Secondary button, okay, that one's white with the different borders and the different active colors, right? Destructive and then the default variant is before I had primary, I can choose to make it secondary, whatever. It doesn't really matter and we can put a default size and all of those things in there as well.

And then basically, now we can derive the type from our styling. So we add another variant, automatically, that gets added to that ButtonProps as well. So let's pull this in and take it for a spin. So there's two choices, you can include this in the file itself of our component or you can choose to put it in its own file.

I think before I did it, that one is its own file, but if you do wanna share it across code bases, right? Having it as just as a regular JavaScript or TypeScript file that you can just import anywhere is super useful. So let's do that pattern. And so you can call it variant.

If it's in the button directory, you can call it button-variant. It really depends on how much you wanna be able to command P, okay, or whatever editor you use to get into it. We'll call it button-variant.ts, and we will paste this in. And then we'll also, Call it ButtonVariants.

And so if we look at this type now, you can see that we only have the variant, we don't have the sizes in here, we can do that, too. But you can see that it is already very similar to what we kinda wrote by ourselves. But you can imagine, if you looked at all the button combinations I have, I'd be writing more and more types.

They might get out of sync, and then I'd have to match them up with the default params. And all that stuff that I was doing earlier, it's nice to just get that all for free. And again, this is basically just a JavaScript function. If your needs are slightly different and there's nothing, this doesn't have to be Tailwind, these are just class names.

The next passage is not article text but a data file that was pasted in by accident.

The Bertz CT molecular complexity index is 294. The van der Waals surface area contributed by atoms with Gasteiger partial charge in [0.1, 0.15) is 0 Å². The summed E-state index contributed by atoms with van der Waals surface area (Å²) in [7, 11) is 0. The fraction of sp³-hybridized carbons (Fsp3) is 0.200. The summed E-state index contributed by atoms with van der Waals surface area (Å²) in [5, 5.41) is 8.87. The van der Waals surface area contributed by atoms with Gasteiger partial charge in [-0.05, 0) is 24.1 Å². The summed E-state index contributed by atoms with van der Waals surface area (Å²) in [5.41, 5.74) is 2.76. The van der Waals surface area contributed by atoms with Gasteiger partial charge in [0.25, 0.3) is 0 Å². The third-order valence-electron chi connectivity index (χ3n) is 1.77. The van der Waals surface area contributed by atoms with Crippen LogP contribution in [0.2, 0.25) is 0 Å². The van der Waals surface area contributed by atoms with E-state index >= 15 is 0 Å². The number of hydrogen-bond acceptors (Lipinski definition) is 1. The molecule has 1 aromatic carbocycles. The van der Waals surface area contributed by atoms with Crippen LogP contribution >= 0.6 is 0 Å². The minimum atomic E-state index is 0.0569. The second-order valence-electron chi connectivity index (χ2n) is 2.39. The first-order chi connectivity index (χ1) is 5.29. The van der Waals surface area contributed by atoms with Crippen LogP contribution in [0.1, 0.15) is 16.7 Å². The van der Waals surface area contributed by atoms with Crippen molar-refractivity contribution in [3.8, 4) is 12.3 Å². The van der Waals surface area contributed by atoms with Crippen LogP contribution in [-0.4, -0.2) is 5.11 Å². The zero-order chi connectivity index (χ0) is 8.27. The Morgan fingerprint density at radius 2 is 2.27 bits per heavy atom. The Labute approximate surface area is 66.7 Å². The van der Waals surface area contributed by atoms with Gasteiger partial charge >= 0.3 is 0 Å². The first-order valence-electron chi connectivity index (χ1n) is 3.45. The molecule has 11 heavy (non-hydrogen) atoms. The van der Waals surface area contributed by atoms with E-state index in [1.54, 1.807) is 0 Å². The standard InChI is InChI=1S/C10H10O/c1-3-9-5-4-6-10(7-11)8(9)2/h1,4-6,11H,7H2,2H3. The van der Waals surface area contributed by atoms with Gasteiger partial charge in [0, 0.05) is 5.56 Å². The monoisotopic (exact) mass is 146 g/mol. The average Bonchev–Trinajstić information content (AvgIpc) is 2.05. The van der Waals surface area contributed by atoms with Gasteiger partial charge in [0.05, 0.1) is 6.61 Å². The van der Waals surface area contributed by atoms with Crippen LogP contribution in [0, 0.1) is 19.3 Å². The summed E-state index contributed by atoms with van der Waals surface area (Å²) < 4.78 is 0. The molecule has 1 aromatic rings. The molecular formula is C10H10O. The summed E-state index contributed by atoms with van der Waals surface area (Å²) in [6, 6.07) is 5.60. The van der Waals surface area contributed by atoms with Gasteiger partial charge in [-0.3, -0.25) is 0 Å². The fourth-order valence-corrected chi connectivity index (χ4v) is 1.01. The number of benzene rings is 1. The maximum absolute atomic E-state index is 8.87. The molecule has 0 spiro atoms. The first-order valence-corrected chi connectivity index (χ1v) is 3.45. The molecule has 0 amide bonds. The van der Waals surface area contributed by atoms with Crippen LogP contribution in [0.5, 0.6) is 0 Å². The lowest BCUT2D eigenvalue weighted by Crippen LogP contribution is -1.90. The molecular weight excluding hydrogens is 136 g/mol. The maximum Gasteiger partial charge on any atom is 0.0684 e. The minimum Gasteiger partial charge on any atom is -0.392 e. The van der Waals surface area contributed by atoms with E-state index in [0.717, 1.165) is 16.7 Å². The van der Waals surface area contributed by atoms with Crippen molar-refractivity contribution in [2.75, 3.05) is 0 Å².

Yes, those are then powered by a Tailwind. But if you have an existing style system, right, and you have a bunch of class names that you wanna use the same approach, it works there, too. It doesn't really matter in any way, shape, or form. So we've got that in place, let's go ahead and pull it into our button now.

So here, we can just say, import, do I have an export on export const variants. Sure, import now, variants and then type ButtonVariants. Nope, not from there, we wanna do it from the ./button-variants. And now, we'll move size in a second, but now what this can become is we can say, & ButtonVariants.

So it's basically, we'll get rid of the size momentarily. Our type is eventually just going to be, hey, all the default props that a regular HTML button takes plus whatever my design system supports. And then you never update this again, right? You kinda get all the types, and even storybook will catch all of these things as well.

And so then now in here, we'll kinda lose the sizes for a second. It'll be okay, we can get rid of all of this. And we can just say that this is variants. And then unfortunately, because we've followed the predominant nomenclature, the button-variant, eventually, we'll add size in here as well.